The largest town on the Isle of Lewis in the remote Western Isles of Scotland, Stornoway is a busy town by local standards and its port is an important hub for maritime transport in the area. The town's routes date back centuries, with the town's name thought to derive from the Norse term for 'Steering Bay'. The name would certainly be appropriate, as Stornaway is blessed with a natural sheltered harbour that has provided a port in many a storm for seafarers. The town's earliest buildings date back to the 12th Century, when Stornaway Castle provided a landmark for the town. The castle was totally destroyed in the 1650s by Cromwell's army, but the ruins of the castle were incorporated into the building of Stornoway's pier in 1800. Stornoway is a popular destination among golfers and anglers and its picturesque harbour is one of the Outer Hebrides' key ferry terminals. Air and sea connections provide links to the mainland of Scotland. The town has a good tourist infrastructure, with plenty of guest houses and restaurants and makes a great base for exploring the rugged countryside of the Isle of Lewis.
Stornaway's airport links the town and the Isle of Lewis, directly with Glasgow, Aberdeen, Edinburgh and Inverness, along with internal destinations at the towns of Benbecula and Barra. A scenic way to arrive at the town is to take the ferry, which can be boarded at the Isle of Skye or at Portree, or at Ullapool on the Scottish mainland. Once on the island, public transport links do exist but are limited, especially on Sundays. A hire car is a good idea for visitors who want to be able to explore the island at their leisure.
Things to See and Do
Stornoway and the surrounding area are awash with opportunities for outdoor pursuits – from nature rambles and mountain bike rides to fishing and sailing. The rugged landscape lends itself well to adventure sports and there are some challenging hiking opportunities to be found on the Isle of Lewis. Golfers can enjoy a round or two at Stornaway's popular 18-hole golf course and there is an official trout angling club based in the town.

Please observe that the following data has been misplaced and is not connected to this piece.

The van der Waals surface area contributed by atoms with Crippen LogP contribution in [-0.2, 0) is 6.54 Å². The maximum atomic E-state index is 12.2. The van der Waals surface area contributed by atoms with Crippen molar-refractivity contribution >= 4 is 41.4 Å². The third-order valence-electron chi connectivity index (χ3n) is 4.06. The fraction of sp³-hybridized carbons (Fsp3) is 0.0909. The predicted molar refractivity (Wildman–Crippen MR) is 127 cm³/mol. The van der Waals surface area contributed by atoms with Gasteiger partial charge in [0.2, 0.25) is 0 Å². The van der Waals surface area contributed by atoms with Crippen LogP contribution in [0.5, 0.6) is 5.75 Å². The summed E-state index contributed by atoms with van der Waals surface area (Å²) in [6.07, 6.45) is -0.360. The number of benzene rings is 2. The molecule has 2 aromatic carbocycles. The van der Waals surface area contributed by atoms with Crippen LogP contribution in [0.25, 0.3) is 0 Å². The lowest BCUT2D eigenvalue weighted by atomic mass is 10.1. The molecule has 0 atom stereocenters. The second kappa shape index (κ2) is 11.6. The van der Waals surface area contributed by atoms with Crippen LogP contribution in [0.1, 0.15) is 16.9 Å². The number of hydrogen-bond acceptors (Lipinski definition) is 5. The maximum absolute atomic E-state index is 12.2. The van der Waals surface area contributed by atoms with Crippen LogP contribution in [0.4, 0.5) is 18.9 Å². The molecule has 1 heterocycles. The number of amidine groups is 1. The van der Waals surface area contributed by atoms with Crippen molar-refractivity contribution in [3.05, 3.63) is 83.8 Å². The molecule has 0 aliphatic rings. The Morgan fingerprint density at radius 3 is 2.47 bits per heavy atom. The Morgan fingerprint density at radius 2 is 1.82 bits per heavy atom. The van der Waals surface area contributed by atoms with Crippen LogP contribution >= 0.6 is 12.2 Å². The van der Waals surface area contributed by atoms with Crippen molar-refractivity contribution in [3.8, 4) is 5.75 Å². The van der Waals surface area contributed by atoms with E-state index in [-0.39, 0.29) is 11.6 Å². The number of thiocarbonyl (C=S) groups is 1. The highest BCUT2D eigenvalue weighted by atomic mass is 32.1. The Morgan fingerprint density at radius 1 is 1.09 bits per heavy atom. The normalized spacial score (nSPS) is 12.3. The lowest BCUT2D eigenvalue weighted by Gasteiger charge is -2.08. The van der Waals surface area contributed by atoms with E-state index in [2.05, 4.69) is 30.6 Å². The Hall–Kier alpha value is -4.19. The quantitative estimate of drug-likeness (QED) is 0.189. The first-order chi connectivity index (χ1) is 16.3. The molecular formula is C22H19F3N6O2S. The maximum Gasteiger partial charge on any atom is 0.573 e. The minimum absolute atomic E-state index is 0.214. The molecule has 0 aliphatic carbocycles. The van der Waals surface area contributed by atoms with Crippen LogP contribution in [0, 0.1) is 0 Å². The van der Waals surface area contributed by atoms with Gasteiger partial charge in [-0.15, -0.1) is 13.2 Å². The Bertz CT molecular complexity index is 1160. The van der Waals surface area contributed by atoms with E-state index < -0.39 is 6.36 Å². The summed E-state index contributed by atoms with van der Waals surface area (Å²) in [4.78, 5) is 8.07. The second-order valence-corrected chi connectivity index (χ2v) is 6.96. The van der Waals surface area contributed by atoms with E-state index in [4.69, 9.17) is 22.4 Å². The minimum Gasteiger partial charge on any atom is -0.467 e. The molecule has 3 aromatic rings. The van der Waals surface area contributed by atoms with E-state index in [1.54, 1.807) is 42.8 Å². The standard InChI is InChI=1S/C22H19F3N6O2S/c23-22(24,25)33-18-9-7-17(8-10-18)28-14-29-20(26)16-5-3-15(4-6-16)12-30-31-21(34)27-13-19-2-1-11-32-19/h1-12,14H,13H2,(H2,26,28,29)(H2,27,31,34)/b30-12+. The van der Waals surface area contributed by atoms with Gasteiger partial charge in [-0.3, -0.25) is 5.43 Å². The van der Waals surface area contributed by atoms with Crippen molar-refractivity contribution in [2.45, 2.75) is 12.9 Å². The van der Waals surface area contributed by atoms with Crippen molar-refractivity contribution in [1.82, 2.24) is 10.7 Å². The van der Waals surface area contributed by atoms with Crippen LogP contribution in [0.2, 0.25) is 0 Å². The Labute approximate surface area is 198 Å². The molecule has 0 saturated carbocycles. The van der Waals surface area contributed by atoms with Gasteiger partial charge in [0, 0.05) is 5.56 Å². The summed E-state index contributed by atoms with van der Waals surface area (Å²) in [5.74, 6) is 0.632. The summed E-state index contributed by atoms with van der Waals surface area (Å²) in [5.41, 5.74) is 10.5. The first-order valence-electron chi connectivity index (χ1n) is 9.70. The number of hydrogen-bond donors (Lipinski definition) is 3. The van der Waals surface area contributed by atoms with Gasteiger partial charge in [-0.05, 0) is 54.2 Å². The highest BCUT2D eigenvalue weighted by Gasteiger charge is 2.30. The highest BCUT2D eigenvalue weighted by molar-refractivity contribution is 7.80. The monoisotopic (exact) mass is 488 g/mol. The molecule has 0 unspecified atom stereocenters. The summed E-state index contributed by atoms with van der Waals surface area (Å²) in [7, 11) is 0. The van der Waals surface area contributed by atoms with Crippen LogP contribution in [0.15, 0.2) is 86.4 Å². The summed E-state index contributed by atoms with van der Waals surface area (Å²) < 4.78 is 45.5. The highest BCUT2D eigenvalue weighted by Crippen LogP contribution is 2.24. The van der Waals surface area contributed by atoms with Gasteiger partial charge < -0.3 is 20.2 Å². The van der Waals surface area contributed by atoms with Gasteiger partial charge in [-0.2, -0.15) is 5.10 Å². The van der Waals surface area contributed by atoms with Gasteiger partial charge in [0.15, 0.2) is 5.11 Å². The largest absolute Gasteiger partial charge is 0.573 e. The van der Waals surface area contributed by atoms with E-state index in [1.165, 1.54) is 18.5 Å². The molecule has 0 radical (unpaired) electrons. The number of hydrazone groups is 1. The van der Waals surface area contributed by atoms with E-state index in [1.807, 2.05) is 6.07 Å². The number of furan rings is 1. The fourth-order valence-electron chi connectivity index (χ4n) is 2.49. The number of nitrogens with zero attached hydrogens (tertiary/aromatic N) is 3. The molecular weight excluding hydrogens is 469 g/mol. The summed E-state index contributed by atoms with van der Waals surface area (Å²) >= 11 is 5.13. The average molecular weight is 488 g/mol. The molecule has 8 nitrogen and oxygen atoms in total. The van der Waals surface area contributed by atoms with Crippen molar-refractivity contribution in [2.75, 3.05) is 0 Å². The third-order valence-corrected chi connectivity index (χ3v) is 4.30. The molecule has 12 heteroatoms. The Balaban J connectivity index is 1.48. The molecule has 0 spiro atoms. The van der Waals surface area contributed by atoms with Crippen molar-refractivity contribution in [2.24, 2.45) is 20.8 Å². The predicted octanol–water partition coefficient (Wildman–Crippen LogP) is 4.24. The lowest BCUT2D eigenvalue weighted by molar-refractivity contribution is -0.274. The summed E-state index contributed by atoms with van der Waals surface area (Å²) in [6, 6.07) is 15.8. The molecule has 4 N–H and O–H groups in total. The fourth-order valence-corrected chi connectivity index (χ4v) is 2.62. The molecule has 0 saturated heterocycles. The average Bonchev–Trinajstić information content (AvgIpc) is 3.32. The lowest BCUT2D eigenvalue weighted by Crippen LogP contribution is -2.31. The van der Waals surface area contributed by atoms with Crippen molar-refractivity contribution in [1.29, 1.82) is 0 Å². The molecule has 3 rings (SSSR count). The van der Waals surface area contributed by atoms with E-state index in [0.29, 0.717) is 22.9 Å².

The town is the main hub for tourist activity on the Isle of Lewis and there are plenty of shops in the town centre, stocked with everything from local handicrafts and tourist souvenirs to outdoor clothing and adventure sports equipment. There are several tourist attractions in the town and on the island, including the Town Hall, inside which visitors will find a museum dedicated to the history of the island and its people. The 18th Century Episcopal Church, St Peter's, is well worth a visit. There is an art centre on the island where visitors can view and buy works by local artists and the Lewis Loom Centre provides an interesting insight into this traditional handicraft. Visitors can take guided tours, watch demonstrations and learn about the history of the famous Harris Tweed. Visitors arriving in Stornoway to coincide with the Hebridean Celtic Festival will find the town lively with traditional local song and dance and other cutlural activities.
Drinking and Dining
Stornaway is not the best place to head for if you're looking for a wild clubbing scene, although there are several lively bars and a couple of nightlclubs in the town, but there are plenty of traditional pubs in the town that provide many a memorable evening getting to know the locals over a whiskey or two. Many of these pubs also serve excellent quality food and the town has an esteemed reputation among foodies, with renowned farmers' markets and a host of highly-regarded restaurants. Carnivores shouldn't leave the town without trying the local speciality – black pudding. The version made here is exported worldwide.
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